In this classic Agatha Christie mystery, Hercule Poirot observes a young couple at a restaurant in London and thinks their behavior indicates that the woman loves the man too much. A few months later he meets them again in Egypt, but the man, Simon Doyle, has married the woman’s rich friend Linnet. The first woman, Jacqueline de Bellefort, is haunting their every move during their honeymoon. Poirot thinks no good can come of it and tries to tell Jackie to leave the Doyles alone.
The Doyles sign on for the same Nile river cruise as Poirot. To their fury, Jackie appears on board. Also on board is Poirot’s friend Colonel Race. Race is hunting a criminal who has murdered several people. He believes the person is on board, but has not been able to identify him.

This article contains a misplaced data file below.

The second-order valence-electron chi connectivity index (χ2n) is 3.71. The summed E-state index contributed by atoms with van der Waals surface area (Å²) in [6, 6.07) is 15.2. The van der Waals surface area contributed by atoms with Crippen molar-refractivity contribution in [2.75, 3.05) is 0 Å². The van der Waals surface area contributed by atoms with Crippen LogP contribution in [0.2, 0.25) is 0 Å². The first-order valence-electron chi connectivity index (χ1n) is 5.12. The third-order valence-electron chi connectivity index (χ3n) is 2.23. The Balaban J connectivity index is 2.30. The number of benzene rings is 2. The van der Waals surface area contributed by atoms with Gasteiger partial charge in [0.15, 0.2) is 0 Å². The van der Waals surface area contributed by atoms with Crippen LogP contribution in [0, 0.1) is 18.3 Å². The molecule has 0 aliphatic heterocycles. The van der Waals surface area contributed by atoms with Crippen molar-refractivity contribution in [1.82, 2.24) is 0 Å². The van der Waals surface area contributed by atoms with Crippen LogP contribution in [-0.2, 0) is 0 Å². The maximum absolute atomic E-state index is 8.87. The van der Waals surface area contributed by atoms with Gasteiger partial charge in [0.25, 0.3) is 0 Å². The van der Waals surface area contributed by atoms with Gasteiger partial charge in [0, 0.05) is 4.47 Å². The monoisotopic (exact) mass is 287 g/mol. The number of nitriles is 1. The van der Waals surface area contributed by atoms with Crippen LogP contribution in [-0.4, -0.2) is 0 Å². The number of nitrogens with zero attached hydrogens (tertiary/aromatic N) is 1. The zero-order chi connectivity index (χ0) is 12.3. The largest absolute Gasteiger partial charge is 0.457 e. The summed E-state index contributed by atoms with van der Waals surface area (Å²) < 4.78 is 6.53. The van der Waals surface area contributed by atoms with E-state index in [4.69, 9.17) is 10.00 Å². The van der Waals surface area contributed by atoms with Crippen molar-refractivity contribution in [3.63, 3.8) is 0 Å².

On a tour of some ancient ruins, a boulder falls, nearly missing Linnet and Simon. The obvious suspect is Jackie, but she was on the boat the entire time.
That evening, the drunken Jackie makes a scene in the lounge and then shoots Simon in the leg. The next morning Linnet is dead from a gunshot wound, but both Simon and Jackie seem to have solid alibis. The nurse was with Jackie all night, and Simon was incapacitated with his injury. Poirot and Colonel Race begin looking into other enemies that Linnet may have had.
I think Agatha Christie is the best of the “Golden Era” mystery writers at characterization. She quickly sketches convincing and sympathetic characters. Sometimes you even sympathize with the murderer. Her books are also often set in exotic locations and give you a flavor of a certain place and time. I always find Christie’s mysteries to be enjoyable, and they make fun beach reading.